Software-Defined NFV Architecture

The software-defined NFV system is illustrated in FIG. 5. The system consists of a control module 502, forwarding devices 504 and NFV platform 506 at the edge of the network. The logic of packet forwarding is determined by the SDN controller 508 and is implemented in the forwarding devices 504 through forwarding tables. Efficient protocols, e.g., OpenFlow, can be utilized as standardized interfaces in communicating between the centralized controller 502 and distributed forwarding devices 504. The NFV platform 506 leverages commodity servers 510 to implement high bandwidth NFs (network functions) at low cost. Hypervisors 512 run on the servers 510 to support the VMs 513 that implement the NFs. This platform 506 allows customizable and programmable data plane processing functions such as middle box of firewalls, IDSs, proxies, which are running as software within virtual machines, where NFs are delivered to the network operator as pieces of pure software.

The SDN controller 508 and the NFV orchestration system 514 compose the logical control module 502. The NFV orchestration system 514 is in charge of provisioning for virtualized network functions 516, and is controlled by the SDN controller 508 through standard interfaces 518. Referring now to FIG. 6, there is illustrated a process for provisioning functions. After obtaining the network topology and policy requirements at step 602, the control module 508 computes the optimal function assignments (assigning network functions to certain VMs) at step 604 and translates at step 606 the logic policy specifications into optimized routing paths. The function assignments are enforced at step 608 by the NFV orchestration system 514, and the controller 508 steers the traffic traveling through the required and appropriate sequence of VMs 513 and forwarding devices 504 by installing forwarding rules into them at step 610.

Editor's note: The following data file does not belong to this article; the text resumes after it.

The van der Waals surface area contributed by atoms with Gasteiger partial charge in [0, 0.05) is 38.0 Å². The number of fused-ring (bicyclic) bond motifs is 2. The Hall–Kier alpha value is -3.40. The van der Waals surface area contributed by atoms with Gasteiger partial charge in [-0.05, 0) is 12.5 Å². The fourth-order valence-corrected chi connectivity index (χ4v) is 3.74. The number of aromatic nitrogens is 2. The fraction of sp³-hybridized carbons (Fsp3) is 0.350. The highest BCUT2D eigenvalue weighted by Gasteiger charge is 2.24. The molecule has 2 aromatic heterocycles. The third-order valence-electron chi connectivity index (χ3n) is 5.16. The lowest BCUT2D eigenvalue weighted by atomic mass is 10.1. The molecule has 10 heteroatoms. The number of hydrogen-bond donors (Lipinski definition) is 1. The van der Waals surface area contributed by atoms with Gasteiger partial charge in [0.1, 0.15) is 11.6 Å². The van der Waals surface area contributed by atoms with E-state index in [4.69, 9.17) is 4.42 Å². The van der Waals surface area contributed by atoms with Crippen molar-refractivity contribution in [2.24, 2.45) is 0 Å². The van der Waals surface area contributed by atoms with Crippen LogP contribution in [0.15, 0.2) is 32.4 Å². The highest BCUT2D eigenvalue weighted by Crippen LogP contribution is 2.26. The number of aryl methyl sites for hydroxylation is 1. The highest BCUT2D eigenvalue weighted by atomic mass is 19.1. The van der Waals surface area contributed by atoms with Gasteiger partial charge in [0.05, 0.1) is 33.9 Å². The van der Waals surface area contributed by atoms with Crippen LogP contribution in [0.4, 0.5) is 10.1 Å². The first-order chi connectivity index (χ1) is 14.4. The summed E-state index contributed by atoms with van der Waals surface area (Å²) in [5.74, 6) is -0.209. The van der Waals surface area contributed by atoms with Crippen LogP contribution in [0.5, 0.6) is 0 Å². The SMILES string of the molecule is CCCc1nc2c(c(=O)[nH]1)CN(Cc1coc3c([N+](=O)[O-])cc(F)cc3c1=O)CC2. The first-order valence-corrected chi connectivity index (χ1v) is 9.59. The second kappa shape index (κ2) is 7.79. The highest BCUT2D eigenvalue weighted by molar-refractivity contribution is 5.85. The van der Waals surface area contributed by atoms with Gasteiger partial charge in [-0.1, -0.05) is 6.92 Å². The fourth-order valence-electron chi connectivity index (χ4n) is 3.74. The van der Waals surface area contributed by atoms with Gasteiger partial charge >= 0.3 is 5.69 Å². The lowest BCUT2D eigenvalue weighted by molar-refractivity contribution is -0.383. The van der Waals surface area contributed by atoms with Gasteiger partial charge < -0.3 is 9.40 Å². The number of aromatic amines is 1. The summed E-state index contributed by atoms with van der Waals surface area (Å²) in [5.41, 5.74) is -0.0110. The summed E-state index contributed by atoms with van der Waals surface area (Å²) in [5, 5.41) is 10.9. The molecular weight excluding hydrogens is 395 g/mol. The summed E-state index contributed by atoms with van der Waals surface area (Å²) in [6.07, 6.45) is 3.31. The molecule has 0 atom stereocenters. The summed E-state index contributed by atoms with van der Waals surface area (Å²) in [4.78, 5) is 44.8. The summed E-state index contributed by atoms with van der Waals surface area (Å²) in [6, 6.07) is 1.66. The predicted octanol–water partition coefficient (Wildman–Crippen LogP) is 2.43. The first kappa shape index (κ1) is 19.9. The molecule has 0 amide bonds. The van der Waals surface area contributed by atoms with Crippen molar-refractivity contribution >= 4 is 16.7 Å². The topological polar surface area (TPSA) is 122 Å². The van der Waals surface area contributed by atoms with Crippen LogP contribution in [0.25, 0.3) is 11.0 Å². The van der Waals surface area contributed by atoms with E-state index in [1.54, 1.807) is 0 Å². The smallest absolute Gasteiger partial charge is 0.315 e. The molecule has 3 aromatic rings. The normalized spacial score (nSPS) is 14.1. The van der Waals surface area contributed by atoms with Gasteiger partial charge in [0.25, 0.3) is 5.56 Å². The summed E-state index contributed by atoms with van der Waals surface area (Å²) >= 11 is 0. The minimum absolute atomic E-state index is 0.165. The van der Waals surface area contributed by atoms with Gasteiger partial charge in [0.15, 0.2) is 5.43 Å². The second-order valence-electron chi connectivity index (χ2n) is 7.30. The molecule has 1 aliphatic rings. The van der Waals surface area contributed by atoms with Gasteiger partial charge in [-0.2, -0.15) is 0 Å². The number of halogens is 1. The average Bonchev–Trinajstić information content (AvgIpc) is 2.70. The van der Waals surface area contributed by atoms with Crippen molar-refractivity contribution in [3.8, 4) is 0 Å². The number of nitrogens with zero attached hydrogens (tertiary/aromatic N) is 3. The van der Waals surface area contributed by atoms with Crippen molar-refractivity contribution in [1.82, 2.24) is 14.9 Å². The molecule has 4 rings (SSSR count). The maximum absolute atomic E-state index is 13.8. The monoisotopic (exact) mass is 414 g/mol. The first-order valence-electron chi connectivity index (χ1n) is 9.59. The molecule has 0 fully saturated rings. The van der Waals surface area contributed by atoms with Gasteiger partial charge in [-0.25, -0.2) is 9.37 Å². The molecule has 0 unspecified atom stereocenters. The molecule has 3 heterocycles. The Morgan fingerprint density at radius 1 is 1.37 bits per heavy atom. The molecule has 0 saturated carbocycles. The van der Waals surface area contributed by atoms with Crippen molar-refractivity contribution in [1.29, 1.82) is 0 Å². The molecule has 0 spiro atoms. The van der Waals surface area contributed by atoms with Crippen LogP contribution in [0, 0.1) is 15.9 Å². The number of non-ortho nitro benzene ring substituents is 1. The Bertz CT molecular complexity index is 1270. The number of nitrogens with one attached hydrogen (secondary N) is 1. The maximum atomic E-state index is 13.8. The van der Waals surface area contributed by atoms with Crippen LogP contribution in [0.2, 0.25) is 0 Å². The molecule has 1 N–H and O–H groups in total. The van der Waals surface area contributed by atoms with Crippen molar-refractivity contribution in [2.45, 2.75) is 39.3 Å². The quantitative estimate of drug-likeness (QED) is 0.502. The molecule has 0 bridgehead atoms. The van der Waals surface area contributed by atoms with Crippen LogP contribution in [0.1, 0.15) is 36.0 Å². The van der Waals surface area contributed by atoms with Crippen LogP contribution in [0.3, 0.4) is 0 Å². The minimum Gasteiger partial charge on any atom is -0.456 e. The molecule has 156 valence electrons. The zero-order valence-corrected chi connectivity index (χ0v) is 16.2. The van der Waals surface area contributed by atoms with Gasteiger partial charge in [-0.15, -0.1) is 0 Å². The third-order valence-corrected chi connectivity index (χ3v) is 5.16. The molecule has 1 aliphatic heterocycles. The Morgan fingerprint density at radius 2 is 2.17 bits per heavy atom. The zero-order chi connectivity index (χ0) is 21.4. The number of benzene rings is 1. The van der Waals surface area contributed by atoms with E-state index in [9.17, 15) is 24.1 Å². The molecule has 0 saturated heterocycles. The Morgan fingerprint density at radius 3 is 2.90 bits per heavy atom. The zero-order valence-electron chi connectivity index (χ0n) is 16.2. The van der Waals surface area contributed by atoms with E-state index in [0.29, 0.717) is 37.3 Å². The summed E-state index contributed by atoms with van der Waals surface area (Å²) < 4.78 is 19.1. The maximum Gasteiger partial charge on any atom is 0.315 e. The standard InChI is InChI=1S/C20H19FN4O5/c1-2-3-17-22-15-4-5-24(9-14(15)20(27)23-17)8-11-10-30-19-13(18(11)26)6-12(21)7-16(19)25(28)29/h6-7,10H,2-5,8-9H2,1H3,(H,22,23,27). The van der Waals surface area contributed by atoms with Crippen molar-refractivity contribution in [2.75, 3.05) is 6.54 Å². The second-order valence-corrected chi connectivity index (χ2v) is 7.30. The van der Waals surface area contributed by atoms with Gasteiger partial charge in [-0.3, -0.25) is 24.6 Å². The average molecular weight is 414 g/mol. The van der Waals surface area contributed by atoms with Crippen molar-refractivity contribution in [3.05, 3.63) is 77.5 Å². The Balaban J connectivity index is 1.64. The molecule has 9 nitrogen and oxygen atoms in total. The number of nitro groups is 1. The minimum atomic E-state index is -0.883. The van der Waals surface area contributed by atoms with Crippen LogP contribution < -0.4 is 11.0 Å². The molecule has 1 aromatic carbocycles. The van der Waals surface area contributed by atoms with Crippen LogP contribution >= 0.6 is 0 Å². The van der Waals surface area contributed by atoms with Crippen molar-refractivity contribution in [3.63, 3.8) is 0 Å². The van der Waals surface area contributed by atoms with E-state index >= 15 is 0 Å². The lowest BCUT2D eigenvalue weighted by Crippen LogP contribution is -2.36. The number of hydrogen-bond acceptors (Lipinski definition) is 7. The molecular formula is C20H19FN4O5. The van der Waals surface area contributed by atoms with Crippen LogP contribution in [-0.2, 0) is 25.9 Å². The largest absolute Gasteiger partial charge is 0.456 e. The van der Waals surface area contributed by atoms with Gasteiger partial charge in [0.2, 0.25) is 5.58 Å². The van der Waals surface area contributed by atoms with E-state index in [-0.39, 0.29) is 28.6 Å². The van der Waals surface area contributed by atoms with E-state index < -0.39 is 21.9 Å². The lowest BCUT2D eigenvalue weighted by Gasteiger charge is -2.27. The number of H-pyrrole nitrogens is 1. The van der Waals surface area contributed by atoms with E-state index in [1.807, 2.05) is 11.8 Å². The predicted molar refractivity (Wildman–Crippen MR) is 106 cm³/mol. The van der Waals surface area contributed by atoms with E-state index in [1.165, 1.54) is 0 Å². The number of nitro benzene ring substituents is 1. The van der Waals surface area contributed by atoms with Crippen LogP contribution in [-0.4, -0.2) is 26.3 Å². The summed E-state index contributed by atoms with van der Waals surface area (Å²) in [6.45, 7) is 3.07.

From Middle Box to NFV

Though NFV is not limited to virtualizing middle boxes, the concept of NFV was initiated in the context of middle box. The present disclosure introduces the evolution from a traditional purpose-built middle box to NFV, during which consolidated middle box and software-defined middle box act as transitional paradigms.

Middlebox Overview

A middle box is a networking forwarding or processing device that transmits, transforms, filters, inspects or controls network traffic for purposes of network control and management. A middle box service or function is a method or operation performed by a network device that needs specific intelligence about the applications. Typical examples of middle boxes include network address translators (NATs) that modify packet's destination and source addresses, and firewalls that filter unwanted or malicious traffic. The following are commonly deployed middle boxes: